We are called to live those two convictions informed by our Puritan ancestors,
in covenant together, humbled by all the ways our goodness is hampered by our brokenness, our own ability to love our neighbor never as generous or spacious as the love which gave us birth.
And in our humble gathering, committed to seeking and cultivating the good,
and to living into the love that holds us,
we catch glimpses of the world as it was meant to be.
The paradise that is already here if we tune ourselves to the grace in our midst.
This is a demanding faith.
It’s a faith that needs people to be firmly convicted, and deeply willing to live its spiritual challenge. It requires us not to live isolated in communities of self-satisfied folks convinced of our own worth, wondering why others don’t stop by to see how awesome we are, but to stand alongside those who have been told they have no worth, and show by our companionship that we are kin.
This faith doesn’t simply suggest, but requires obedience:
We have to admit we are not the ones in charge.
The good that is possible in and through each of us is greater than we can imagine.
The love that holds us even when we fall is deeper than the weight of our despair.
For a long time, we have hidden ourselves from the power of this faith by covering it with the cloak of vagueness.
We have kept ourselves at a distance from our own need, from the places where we let ourselves be saved.
We need communities of faith that are going to make it to those intimate and vulnerable places where we lay bare our needs to one another, and then let our companions bear witness to the goodness we’re afraid we don’t possess, and claim their partnership with us as siblings in spirit, and most of all, to be with us in the sacred promise of community, even when none of us is sure of our potential for goodness or of God’s love.
Once we have been to that place together, there is a new kind of confidence that emerges, an understanding we can hold deep in our bones that this faith means something real, is something real, and its message is something the world cannot be without.
Whether or not churches as we know them survive, we humans will always need a faith that can meet the real holes in our lives, the times when we desperately need to be met by a community’s fire-in-the-belly conviction that we matter,
that we are loved, and that we can be part of something good, even if we haven’t managed to be very good so far.
“Our confidence matches our need, and so we pray…”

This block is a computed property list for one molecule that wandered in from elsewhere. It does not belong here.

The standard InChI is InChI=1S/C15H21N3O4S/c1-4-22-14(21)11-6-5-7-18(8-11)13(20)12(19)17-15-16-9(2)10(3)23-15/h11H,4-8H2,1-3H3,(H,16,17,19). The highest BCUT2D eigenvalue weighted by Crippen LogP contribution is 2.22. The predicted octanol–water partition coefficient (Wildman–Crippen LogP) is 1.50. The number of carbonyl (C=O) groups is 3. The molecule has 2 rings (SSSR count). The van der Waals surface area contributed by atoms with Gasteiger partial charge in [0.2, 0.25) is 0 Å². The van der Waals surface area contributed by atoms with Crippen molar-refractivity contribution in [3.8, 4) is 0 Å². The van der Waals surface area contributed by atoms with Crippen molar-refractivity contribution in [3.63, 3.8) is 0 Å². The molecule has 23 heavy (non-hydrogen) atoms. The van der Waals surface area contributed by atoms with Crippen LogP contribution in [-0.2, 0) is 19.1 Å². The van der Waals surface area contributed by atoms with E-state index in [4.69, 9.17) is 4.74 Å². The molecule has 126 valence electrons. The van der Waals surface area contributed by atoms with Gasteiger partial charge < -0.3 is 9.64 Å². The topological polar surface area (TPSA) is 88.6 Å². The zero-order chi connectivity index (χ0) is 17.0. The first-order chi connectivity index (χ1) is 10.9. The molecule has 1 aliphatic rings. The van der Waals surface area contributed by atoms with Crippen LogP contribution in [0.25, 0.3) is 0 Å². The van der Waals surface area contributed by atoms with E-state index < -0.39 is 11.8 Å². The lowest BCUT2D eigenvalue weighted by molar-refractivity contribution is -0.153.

Whatever the movement of this faith will look like in the future, we will need leaders, people who make their lives a practice of spiritual depth, intellectual commitment, and wide open hearts.
People who, whether or not the order to which we are ordained remains as it was,
are willing to publicly order our lives according to this call.
We need to show up with the comfortable and walk with them into the uncomfortable places that challenge their privilege and power.
We need to be willing to humble ourselves to all we must learn from those whose lives we cannot imagine – both the powerful and the vulnerable.
We must testify to our own journeys of faith, and return again and again to the truth of our own limits.
We will need the compassion to look kindly upon those who would like to make us their enemies, and wonder always at how the demands of love intersect with the commitment to justice.
Our job is to be the ones who hear the needs deeply and offer in response some confidence – not an arrogant confidence of unwavering belief, but the deep trust of a faith that has changed our lives. And to equip others to do the same.
We are asked to make it our sacred duty to tend the holy fire so that it is big enough to melt hardened hearts and warm those brought in from the cold, but not so big that it consumes or destroys the folks who gather around its inviting glow.
If we do it carefully, joyfully, humbly, we may see a day when the conviction of God-given goodness and love’s saving power is at least as well-known and practiced as Downward Dog.
In spite of the name of the degree we carry, in the words of Barbara Brown Taylor,
“there is no mastering divinity. There is only the calling to love God and love our neighbor, and that can be done anywhere, with anyone. Ministry is not what you do but who you are.”
Erik, there is no doubt that ministry is who you are.
You join us in ordination to this faith at a time when your skills, your vision, your intellect, your spirit are needed to be part of the vibrant future that is yet to be seen.
Welcome to this order of pastors and prophets, of seekers after holy wisdom and tenders of sacred fires.
Whatever the future may bring, may we all find ourselves formed in freedom and wholeness and gentleness. May we know the truth of “obedience as our only freedom, praise as our only poetry, and love as our only option.”